13 January 2021

Borrisoleigh of 180 years ago

What was happening in Borrisoleigh in 1841? In Irish history, the land issue was never far from the surface and 1841 was not an exception. “Rockites”, “Whiteboys”, “Terrys” etc, agrarian agitation secret societies were dominant. On Saturday 15 May, this notice was pinned to the door of Stephen Ryan’s shop;

“By the Mortale Jesus Michael Ryan, take this as you will. I will watch you and yours day and Knight until I have your life or the life of sume one belonging to you for the wrong ye done on her Miss Glissan, bleave my for this”.

A Knight Rambler.


Daniel O’Connell’s movement to repeal the Act of Union was a prominent feature of Ireland in the early 1840’s. In July of 1841, the Liberator himself addressed a massive gathering on the Devil’s Bit. [Up until relative recent times, that event was commemorated every year on the second Sunday in July –Rock Sunday – , when crowds would come from near and far to climb the Rock]. O’Connell’s right hand man in the repeal movement, Thomas Reynolds, attempted to address the exiting congregation at Sunday Mass but apparently the Parish Priest, Fr. Morris, was less than enamoured. Would seem perhaps to show a deal of ingratitude to the hero of 12 years previous, who delivered Catholic emancipation.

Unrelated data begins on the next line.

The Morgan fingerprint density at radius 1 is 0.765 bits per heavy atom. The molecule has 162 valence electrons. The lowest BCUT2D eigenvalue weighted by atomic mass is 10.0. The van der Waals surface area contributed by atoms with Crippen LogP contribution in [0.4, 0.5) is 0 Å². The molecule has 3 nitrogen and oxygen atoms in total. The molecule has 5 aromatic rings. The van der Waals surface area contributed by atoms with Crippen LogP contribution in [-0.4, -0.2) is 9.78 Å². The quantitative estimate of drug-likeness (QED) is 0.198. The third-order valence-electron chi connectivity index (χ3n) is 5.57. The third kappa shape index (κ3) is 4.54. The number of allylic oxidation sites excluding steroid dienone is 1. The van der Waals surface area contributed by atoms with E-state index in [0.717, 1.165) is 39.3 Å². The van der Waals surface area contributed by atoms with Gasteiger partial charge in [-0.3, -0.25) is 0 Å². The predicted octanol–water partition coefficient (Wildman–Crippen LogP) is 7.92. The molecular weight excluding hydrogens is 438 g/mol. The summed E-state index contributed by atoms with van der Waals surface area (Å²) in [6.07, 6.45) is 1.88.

“September 30th, 1841, – While waiting in the village of Borrisoleigh on yesterday, for a change of horses, I of course, was inquisitive enough for ‘the news’. I learned that Tom Reynolds, of Repeal notoriety had visited the parish in the character of the hierophant of agitation. But he met with a most signal discomfiture, for the Rev. Mr Morris P.P. refused to sanction the itinerant repealer’s scheme for disturbing the tranquillity of the parish. The Rev. gentleman, I have been informed, not only declined to sign the requisition, but assured the travelling humbug that he would denounce such proceedings and recommend his flock to devote the Lord’s Day to pursuits more edifying than listening to the inflammatory harangues of a repeal hireling”.

Crisp Packet Project

The Crisp Packet Project involves collecting clean, foil-lined crisp packets and make them into either survival blankets or bivy bags for homeless people in Ireland. It is not limited to just Tayto, any clean, foil-lined packet will do. For more information check out the Crisp Packet Project Roscommon on Facebook.
Please don’t forget to keep your empty crisp bags. They can be sent into our local primary and secondary schools who are supporting this great project. 

Borrisoleigh News Archives

This website provides a wonderful resource to the parish and has captured snapshots in time covering a wide range of news and events since its beginning. Have a look at what was in the Borrisoleigh news this week 5 years ago by clicking here

Pic of the Past

Margaret, Aidan and Joanne Cowan
with Agnes Lanigan-Ryan

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Committee: Enda Ryan, Noreen Fahy, Marie McGrath, Derry O’Donnell

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